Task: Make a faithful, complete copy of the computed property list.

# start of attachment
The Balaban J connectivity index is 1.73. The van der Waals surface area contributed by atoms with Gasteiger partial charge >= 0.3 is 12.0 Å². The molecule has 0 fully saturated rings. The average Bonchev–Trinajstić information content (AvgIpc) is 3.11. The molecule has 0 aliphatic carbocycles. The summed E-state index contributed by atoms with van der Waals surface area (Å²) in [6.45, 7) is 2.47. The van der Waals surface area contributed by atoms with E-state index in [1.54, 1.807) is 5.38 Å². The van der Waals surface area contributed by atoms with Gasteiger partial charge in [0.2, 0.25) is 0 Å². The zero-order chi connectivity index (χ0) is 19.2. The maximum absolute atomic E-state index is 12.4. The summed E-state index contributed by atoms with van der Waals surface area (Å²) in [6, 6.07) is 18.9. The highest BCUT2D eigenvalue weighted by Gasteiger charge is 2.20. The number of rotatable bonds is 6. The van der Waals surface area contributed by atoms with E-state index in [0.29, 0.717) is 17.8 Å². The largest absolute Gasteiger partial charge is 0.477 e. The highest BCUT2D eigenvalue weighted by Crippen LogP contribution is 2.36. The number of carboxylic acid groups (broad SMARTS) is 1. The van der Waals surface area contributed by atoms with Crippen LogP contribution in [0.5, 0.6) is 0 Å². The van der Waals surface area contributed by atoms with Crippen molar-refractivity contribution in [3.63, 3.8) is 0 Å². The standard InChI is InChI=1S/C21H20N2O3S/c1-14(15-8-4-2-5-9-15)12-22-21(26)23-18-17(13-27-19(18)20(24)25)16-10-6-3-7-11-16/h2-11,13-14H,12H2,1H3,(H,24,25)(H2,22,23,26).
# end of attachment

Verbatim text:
The Balaban J connectivity index is 1.73. The van der Waals surface area contributed by atoms with Gasteiger partial charge >= 0.3 is 12.0 Å². The molecule has 0 fully saturated rings. The average Bonchev–Trinajstić information content (AvgIpc) is 3.11. The molecule has 0 aliphatic carbocycles. The summed E-state index contributed by atoms with van der Waals surface area (Å²) in [6.45, 7) is 2.47. The van der Waals surface area contributed by atoms with E-state index in [1.54, 1.807) is 5.38 Å². The van der Waals surface area contributed by atoms with Gasteiger partial charge in [0.2, 0.25) is 0 Å². The zero-order chi connectivity index (χ0) is 19.2. The maximum absolute atomic E-state index is 12.4. The summed E-state index contributed by atoms with van der Waals surface area (Å²) in [6, 6.07) is 18.9. The highest BCUT2D eigenvalue weighted by Gasteiger charge is 2.20. The number of rotatable bonds is 6. The van der Waals surface area contributed by atoms with E-state index in [0.29, 0.717) is 17.8 Å². The largest absolute Gasteiger partial charge is 0.477 e. The highest BCUT2D eigenvalue weighted by Crippen LogP contribution is 2.36. The number of carboxylic acid groups (broad SMARTS) is 1. The van der Waals surface area contributed by atoms with Crippen LogP contribution in [0.5, 0.6) is 0 Å². The van der Waals surface area contributed by atoms with Crippen molar-refractivity contribution in [3.63, 3.8) is 0 Å². The standard InChI is InChI=1S/C21H20N2O3S/c1-14(15-8-4-2-5-9-15)12-22-21(26)23-18-17(13-27-19(18)20(24)25)16-10-6-3-7-11-16/h2-11,13-14H,12H2,1H3,(H,24,25)(H2,22,23,26).